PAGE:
Merger mania is only part of the solution for asset managers

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Just about everybody agrees that asset managers need to get bigger. But mergers may not be a cure-all.

The rapid growth of low-cost passive investment options and pressure on fees for active management have been piling pressure on asset-management companies for years. One way to relieve that pressure has been through scale, spreading costs across a wider revenue base and helping firms better compete with the likes of giant BlackRock.

There have been several high-profile asset-management mergers and acquisitions in recent years, including Invesco-OppenheimerFunds, Franklin Resources-Legg Mason, Federated-Hermes and Janus-Henderson. It is a long way to get to BlackRock’s scale: The largest among these merged firms, with over $1.5 trillion in assets under management, are still far smaller than BlackRock, which is approaching $10 trillion.

Stock performance has picked up lately with Invesco, Janus Henderson and Franklin Resources topping or roughly matching the S&P 500 financials index in the year to date. Strong markets have helped managers generate asset growth and more revenue, and industry fund flows have been very strong. The first half of 2021 recorded the biggest U.S. inflow into long-term mutual funds and exchange-traded funds since at least 1993, according to Morningstar.

Deal buzz may be helping shares, too, especially with activist Trian Fund Managementheavily involved in the sector. Notably, one of the top performers among big financials in 2021 has been Morgan Stanley, which this year completed its acquisition of Eaton Vance. Banks can make great acquirers of asset-management businesses. Those units bring steady noninterest income and don’t consume a lot of capital, which makes them uniquely valuable to banks—even if fees are under pressure. They also have natural synergies with banks’ wealth-management arms, which help distribute the products, though that has its limits as regulators watch conflicts closely.

A Wall Street Journal report about a potential tie-up between Invesco and State Street’s asset-management unit bumped up Invesco shares more than 5% last Friday. A combined entity could be huge, with more than $5 trillion in assets. However, the complexity of structuring a deal is a big question. It isn’t clear to investors whether, if a deal was to move forward, State Street would aim to keep a stake in a combined unit or just want cash.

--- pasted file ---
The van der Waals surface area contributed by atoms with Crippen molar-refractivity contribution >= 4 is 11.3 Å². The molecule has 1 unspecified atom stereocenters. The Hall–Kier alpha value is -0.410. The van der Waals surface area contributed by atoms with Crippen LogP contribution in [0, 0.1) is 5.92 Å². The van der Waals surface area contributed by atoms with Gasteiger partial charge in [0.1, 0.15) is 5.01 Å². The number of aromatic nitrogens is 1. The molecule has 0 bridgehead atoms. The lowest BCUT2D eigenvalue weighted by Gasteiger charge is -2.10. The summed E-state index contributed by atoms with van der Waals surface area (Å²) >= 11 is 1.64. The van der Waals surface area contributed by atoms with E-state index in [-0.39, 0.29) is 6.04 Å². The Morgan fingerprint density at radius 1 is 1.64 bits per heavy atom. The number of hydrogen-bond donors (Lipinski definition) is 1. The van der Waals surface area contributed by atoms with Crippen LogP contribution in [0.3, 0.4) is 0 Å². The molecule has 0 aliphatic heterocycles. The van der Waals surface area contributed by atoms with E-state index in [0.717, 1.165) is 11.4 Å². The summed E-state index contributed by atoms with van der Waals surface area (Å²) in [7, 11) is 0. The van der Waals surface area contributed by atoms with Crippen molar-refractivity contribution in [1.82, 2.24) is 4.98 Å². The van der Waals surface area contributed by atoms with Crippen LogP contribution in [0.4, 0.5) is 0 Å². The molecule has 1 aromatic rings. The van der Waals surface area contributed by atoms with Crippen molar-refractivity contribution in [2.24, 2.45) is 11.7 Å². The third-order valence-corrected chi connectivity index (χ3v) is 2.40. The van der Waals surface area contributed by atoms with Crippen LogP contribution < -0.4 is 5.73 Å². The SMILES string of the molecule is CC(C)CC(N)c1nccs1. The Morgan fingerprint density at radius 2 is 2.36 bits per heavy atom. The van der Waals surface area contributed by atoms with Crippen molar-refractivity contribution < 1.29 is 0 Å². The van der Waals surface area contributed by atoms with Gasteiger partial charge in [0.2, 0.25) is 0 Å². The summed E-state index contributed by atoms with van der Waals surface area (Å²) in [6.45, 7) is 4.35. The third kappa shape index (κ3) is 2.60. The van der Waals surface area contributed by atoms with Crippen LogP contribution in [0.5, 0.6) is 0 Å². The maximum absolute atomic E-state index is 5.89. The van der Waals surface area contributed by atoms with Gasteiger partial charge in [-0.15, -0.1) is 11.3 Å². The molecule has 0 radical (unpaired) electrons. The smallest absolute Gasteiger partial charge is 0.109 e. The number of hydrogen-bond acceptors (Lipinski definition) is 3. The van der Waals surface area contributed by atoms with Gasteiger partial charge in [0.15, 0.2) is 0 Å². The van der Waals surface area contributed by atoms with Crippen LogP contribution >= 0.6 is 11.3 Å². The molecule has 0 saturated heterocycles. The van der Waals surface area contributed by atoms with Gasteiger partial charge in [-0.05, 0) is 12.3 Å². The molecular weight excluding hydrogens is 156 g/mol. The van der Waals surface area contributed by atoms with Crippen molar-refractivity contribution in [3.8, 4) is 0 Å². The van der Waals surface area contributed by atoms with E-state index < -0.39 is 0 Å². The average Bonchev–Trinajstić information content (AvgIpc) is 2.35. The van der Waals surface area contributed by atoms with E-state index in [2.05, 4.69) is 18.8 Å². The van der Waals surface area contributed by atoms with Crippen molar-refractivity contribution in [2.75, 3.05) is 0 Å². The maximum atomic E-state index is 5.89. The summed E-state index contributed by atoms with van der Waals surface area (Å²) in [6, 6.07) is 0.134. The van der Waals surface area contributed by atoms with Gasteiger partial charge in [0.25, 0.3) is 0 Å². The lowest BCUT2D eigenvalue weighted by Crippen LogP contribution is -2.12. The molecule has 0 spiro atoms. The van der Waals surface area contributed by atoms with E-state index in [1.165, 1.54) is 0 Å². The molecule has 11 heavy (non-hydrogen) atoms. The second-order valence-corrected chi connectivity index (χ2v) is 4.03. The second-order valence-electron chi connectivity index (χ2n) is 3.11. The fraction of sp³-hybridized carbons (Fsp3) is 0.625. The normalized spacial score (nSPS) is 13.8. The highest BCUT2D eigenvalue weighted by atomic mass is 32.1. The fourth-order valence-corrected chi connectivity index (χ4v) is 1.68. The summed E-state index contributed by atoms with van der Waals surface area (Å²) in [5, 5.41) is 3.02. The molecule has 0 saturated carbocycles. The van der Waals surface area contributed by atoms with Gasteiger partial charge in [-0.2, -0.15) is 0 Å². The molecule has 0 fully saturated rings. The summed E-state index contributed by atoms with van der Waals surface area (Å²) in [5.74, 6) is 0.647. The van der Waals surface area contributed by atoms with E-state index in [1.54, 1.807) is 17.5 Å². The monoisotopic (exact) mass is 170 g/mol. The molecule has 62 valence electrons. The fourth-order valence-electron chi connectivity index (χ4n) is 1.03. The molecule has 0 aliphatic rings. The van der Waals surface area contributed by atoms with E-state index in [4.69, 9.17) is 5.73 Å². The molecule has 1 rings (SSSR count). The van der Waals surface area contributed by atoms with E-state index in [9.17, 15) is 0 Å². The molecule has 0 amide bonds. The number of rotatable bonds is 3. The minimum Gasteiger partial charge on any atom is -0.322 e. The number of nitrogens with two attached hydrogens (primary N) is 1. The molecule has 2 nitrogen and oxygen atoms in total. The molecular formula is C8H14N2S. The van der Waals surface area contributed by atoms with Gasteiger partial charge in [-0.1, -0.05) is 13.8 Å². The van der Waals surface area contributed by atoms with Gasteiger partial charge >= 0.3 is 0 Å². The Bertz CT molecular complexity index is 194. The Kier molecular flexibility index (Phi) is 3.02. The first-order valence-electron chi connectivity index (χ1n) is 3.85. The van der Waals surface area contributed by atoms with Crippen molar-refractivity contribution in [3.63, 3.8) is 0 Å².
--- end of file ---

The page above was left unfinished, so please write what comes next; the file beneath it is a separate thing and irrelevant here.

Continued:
It isn’t always ideal for a bank to own a stake: PNC Financial Services Group recently unloaded its stake in BlackRock to free up capital and reinvest in expanding core banking. Banks may generally be on the prowl, though their focus may be on key niches, or addressing issues such as socially responsible investing. Morgan Stanley cited Eaton Vance’s Parametric customizable-portfolio business as a major attraction. Goldman Sachs just agreed to buy sustainability-focused NN Investment Partners in Europe. JPMorgan Chase recently acquired forest management and timberland investing firm Campbell Global.

Meanwhile, Invesco shares gave up all their gains and more from the deal report on Monday this week, as investors homed in on China risk. Invesco has logged strong recent inflows in its China business and has been expanding with institutional and retail clients. Asset managers in general are down so far this week, while financials broadly have rallied.

From the market’s point of view, risk to an important business was apparently more concerning. Scale helps—but probably not as much as strong inflows or having products in hot areas, such as key geographies or environmentally and socially conscious investing. Asset managers have their work cut out for them to keep funds coming in, no matter how big they get.

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